I love that the students have been able to quiz out of certain aspects of a unit, and it is a big point of pride for the kids who are successful in quizzing out. I didn't want to lose that, but I wasn't sure how to make it work with the newly, more rigid schedule. I mentioned this to the students because I'm all about being transparent, and quite frankly they have really good ideas! Once again, I wasn't disappointed. One child said to me, "Mrs. Bush, why don't we just skip that section and do whatever we have next?" Another child responds, "Or we can make our student made videos during that time." And yet another chimes in with, "Or we could help other kids." In my head I'm thinking, oh...you mean just like I had you doing before? DUH!
Sometimes it's easy to get stuck on the fact that if one thing isn't working, then everything needs an overhaul, and that isn't so. In this case, my kids who are responsible & on schedule still have the same options they've always had.
And so the week began with our new plan in place. On Monday, we all watched the first video together (it is agonizing to watch yourself on video btw). I made the decision to watch it together b/c I thought we could all use a little refresher on what's expected when we watch the video & complete our WSQ. Also, we had a few new students and I wanted them to get a clear idea of what is to be expected. In addition NO ONE passed out of our first learning goal, so I knew that everyone needed to see the video.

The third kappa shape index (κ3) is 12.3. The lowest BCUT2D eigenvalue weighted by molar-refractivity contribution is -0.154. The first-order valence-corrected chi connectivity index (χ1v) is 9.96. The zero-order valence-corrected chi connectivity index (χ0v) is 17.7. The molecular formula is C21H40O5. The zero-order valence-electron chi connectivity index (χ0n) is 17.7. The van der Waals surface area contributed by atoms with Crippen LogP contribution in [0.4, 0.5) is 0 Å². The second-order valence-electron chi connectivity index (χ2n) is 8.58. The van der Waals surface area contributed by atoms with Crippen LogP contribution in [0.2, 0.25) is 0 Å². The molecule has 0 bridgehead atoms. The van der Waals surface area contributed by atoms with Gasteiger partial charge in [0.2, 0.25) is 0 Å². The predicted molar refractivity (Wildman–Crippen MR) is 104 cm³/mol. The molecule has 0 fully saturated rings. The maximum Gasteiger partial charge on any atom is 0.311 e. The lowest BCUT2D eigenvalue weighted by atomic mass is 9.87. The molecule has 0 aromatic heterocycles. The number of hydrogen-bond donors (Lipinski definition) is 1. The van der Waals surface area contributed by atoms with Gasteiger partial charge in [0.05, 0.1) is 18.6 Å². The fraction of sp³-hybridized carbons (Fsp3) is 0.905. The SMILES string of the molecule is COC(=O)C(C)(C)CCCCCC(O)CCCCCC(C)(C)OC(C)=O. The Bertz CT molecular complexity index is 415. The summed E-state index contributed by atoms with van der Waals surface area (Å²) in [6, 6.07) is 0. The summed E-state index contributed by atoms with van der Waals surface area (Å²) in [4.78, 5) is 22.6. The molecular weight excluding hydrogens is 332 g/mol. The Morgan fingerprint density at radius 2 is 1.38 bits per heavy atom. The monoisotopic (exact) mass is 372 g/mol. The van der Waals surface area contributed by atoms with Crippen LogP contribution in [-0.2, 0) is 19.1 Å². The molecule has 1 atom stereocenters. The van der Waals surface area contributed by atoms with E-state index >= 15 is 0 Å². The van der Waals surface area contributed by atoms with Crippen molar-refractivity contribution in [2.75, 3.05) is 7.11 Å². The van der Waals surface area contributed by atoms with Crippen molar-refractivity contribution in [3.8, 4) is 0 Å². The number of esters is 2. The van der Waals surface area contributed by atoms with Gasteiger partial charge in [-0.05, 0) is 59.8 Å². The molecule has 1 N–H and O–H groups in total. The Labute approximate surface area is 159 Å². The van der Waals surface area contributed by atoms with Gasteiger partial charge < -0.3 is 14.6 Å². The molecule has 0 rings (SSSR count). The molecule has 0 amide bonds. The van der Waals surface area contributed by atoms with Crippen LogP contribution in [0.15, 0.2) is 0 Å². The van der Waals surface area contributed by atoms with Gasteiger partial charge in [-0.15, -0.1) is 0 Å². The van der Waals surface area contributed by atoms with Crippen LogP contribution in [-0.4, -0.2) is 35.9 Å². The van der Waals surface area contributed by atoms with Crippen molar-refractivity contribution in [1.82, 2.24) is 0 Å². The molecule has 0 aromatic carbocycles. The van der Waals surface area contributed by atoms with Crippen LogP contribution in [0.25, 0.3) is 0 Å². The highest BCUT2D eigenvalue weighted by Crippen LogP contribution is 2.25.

The next day, it was magical! Everyone had their work done (b/c we did it together), and was ready to move on (as a side note...yes I realize it was only magical b/c we did everything together in a group, but let me just bask in my moment of happiness, ok?) I was able to get to everyone and help with a very difficult concept. The fact that I was able to get around to everyone also helped me realize how difficult this concept was, and therefore led me to our next day's activity...angle bootcamp!
As luck would have it, on Tuesday I had some visitors in my classroom. I was just getting ready to send the students off to work & I mentioned how they were really lucky that day because there were 3 adults in the room to help (myself, my parapro & a parent helper). One of my students raises their hand & says "Mrs. Bush, there are a lot more than 3 adults." At which point I turn around & see our curriculum director standing there with a consultant from Alaska. Then in walks my superintendant with another consultant from Alaska (long story on the consultant part...but they are experts at mastery teaching helping out our district). I took a second to introduce myself to the consultants, then I was off & running. What I found really exciting was that they (all 4 of them) went around the classroom for 5-10 minutes talking to students. Asking them what they were working on, how the classroom runs, how they manage their work, etc. I don't know what the students said, but I do know that they all seemed impressed when they left...YEAH!
Of course on Wednesday there were several students who hadn't done their homework the night before. Being a woman of my word, those students stayed in for recess that very same day to finish up their work. By Friday they were pretty much all caught up again. While I am NOT a fan of making kids miss all their recess, I do think they need to realize what their priorities need to be.